ASHLEY — The Huber Breaker, which now is leveled, was dormant one year longer than it processed anthracite coal.
Its 75-year history came crashing down last Thursday, reduced to a heap of twisted metal despite efforts by the Huber Breaker Preservation Society to save the landmark structure.
Attorney Jonathan Comitz, who represents the property owner Paselo Logistics, said Monday that the Huber was in danger of collapsing on its own.
Paselo Logistics took ownership of the Huber and property in October when U.S. Bankruptcy Judge John J. Thomas awarded a $1.25 million bid after an auction was held in August.
“The breaker came down sooner than expected because once we got in there, we noticed the dangers,” Comitz said. “I’m surprised it didn’t come down by itself five years ago. I’m surprised it stood this long.”
Built in 1938 along South Main Street, the mammoth steal and glass structure that stood 208 feet high began operations on Feb. 1, 1939.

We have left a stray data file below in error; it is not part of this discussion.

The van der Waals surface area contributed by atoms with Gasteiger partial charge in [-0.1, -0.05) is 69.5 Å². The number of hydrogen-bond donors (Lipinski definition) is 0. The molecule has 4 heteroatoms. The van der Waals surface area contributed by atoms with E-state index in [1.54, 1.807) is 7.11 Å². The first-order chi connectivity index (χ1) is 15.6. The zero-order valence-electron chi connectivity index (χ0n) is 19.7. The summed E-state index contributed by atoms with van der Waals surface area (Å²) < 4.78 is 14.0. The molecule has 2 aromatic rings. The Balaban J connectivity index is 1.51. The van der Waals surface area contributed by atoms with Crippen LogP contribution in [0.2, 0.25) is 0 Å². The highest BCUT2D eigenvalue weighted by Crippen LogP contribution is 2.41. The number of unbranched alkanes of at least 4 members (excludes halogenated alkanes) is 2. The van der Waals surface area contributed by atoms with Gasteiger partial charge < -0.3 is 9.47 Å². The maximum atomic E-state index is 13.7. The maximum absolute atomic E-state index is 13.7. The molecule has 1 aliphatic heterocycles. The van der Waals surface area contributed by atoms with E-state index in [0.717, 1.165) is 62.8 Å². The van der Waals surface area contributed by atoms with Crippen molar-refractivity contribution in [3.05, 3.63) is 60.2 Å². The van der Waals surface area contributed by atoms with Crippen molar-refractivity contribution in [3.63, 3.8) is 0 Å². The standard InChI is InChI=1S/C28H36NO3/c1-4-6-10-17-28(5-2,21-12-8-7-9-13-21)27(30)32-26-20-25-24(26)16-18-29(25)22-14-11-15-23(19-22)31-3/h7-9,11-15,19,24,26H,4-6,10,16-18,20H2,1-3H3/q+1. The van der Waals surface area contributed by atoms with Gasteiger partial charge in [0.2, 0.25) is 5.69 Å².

For the next 37 years, the breaker processed and sorted 7,000 tons of anthracite coal a day, shipping the black diamonds on railroad cars up the Ashley Planes to larger cities during the Industrial Revolution.
In 1976 the last coal flowed through the breaker that had passed through several owners.
For the next 38 years, the Huber sat empty and was frequented by thrill-seeking teenagers, vandals and scrap metal thieves.
Comitz said it remains unknown what development will come once the site is cleaned up.
Several from the neighborhood said they heard a strip mall or a truck transfer station.
“We met last week, the principle owners and tossed ideas around,” Comitz said. “But cleaning up that site will take at least six more months.”
Comitz said demolition crews have been working 24/7 since the breaker was toppled.
In the early 1990s, the Huber was researched through a $65,000 study by the National Park Service Historical Engineering Record.
A 53-page report followed four months of inspections and research of the Huber and its breaker.
According to the report, the breaker was named after C.F. Huber, chairman of Glen Alden Coal Company in the early 1900s. The Huber was described when it was constructed as “modern in both architectural design and operating details that provided a highly marketable output.”
The Huber replaced an old wooden breaker, the Maxwell, and processed coal from Huber colliery mines and several of Glen Alden’s mining operations in the Wyoming Valley.